These are my philosophy discussion posts, I just need a brief answer to all of them . separately please.
question 1. Rene Descartes argues that there are two basic categories of existence (being), or substance: Minds and Bodies.Thus, whereas Aristotle saw “soul (the Form of the Body) and matter as a unity, Descartes sees them as categorically distinct, thus ushering in the problem of how do the two categories relate, or interact, when they are radically different.
What do you think of such a program?
question 2. Descartes, like Spinoza, will use the strategy of the “Ontological Argument,” for the existence of God. the claim is that there must be such an entity, because God is an entity which is necessary, and thus must exist. Thus, in Descartes case he will introduce here a third category of existence – because the human mind cannot be identical with God. Descartes then will affirm that God is no deceiver, thus the reality of the material world is established, only in so far as its “essence,” or extension.
How do you see this relationship?
3.Spinoza will ultimately affirm a philosophical monism. This means that he will affirm a singular basic reality, “Substance,” or as he states, “God,” or “Nature.” This move makes it possible to avert any issues with Dualism concerning interaction between mind and matter. Further, this means that he may incorporate Descartes’ notion of God, and claim that all being has its foundation in God, or Nature (the terms being interchangeable).
What might your initial thoughts be for such a project?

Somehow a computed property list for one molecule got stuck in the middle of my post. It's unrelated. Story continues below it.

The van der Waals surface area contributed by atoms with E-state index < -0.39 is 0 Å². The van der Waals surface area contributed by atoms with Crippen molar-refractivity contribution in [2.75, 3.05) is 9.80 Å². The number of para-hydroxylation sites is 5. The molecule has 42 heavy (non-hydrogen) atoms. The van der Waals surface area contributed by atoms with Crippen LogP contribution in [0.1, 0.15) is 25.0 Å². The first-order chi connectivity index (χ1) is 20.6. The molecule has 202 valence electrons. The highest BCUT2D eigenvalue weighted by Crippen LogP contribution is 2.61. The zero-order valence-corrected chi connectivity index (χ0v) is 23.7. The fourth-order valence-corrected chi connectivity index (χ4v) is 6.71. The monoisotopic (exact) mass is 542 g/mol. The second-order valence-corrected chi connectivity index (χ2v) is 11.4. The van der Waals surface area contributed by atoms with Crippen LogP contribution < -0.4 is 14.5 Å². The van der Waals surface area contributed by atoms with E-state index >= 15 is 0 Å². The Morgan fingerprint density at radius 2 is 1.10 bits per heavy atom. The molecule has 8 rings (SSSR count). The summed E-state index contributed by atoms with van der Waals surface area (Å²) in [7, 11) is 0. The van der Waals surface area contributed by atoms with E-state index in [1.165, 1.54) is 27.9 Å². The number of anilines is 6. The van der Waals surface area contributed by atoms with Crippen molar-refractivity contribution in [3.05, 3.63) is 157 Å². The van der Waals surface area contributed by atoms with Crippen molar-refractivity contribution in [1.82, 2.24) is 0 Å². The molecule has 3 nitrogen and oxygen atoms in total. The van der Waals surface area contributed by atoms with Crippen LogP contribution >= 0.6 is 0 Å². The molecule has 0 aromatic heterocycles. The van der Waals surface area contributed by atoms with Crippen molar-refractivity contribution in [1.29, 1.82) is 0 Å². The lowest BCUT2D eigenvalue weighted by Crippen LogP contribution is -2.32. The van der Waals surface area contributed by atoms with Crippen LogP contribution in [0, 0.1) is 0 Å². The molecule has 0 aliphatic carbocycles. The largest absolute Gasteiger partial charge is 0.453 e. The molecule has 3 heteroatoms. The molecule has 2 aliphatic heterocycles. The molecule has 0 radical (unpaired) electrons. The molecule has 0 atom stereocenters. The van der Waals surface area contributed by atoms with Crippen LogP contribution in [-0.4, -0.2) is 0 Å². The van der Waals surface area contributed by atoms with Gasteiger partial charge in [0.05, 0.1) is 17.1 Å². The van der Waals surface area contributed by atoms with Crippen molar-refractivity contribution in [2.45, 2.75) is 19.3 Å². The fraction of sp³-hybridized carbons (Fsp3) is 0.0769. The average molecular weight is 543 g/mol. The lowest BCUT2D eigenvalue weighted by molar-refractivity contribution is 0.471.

4. Spinoza opens “The Ethics” in an unusual fashion by listing 8 definitions. By this tactic he is setting the stage for what follows, especially in terms of: “Substance, Attribute, and Mode.”
What might be your first impressions of this approach?
5. Spinoza’s next task is list a set of Axioms, or that which is assumed to be self-defining (Cf. Analytic Propositions).
What are your thoughts concerning this strategy, as axioms will be, as are the definitions, a window into Spinoza’s project?
6. Spinoza’s third step is to list a set of propositions, or hypotheses. This is a set of statements which he will use to establish the framework for his discussion of the notion that there is only one substance, with various attributes and modes.
The first fifteen propositions are key to unfolding Spinoza’s grand vision of the universe being a singular system which can be rationally understood. Indeed the Universe then, on Spinoza’s account may be referred to as “God,” “Substance,” or Nature. And this singular substance has features known as “modes,” or modifications of the singular substance, as well as observing that this singular substance has an infinite array of “attributes,” of which only two are paramount: “Thought,” or Ideas, and “Extension,” or Bodies. That is to say: Ideas and Things.